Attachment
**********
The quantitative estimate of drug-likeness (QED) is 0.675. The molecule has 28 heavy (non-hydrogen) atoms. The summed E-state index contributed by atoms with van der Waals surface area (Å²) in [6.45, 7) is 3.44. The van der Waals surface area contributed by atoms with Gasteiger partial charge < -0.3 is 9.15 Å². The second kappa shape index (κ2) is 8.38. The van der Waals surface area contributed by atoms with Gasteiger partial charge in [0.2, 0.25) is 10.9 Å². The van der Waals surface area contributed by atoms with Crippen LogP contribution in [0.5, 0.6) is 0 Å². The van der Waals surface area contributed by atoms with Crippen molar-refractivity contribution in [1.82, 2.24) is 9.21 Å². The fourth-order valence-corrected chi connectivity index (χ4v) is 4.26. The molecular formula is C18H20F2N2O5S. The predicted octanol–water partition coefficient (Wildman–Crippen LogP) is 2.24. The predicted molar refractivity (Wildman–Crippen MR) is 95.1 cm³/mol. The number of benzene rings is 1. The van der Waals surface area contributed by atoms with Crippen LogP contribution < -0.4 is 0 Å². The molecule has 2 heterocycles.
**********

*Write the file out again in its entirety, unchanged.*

The quantitative estimate of drug-likeness (QED) is 0.675. The molecule has 28 heavy (non-hydrogen) atoms. The summed E-state index contributed by atoms with van der Waals surface area (Å²) in [6.45, 7) is 3.44. The van der Waals surface area contributed by atoms with Gasteiger partial charge < -0.3 is 9.15 Å². The second kappa shape index (κ2) is 8.38. The van der Waals surface area contributed by atoms with Gasteiger partial charge in [0.2, 0.25) is 10.9 Å². The van der Waals surface area contributed by atoms with Crippen LogP contribution in [0.5, 0.6) is 0 Å². The van der Waals surface area contributed by atoms with Crippen molar-refractivity contribution in [1.82, 2.24) is 9.21 Å². The fourth-order valence-corrected chi connectivity index (χ4v) is 4.26. The molecular formula is C18H20F2N2O5S. The predicted octanol–water partition coefficient (Wildman–Crippen LogP) is 2.24. The predicted molar refractivity (Wildman–Crippen MR) is 95.1 cm³/mol. The number of benzene rings is 1. The van der Waals surface area contributed by atoms with Crippen LogP contribution < -0.4 is 0 Å². The molecule has 2 heterocycles.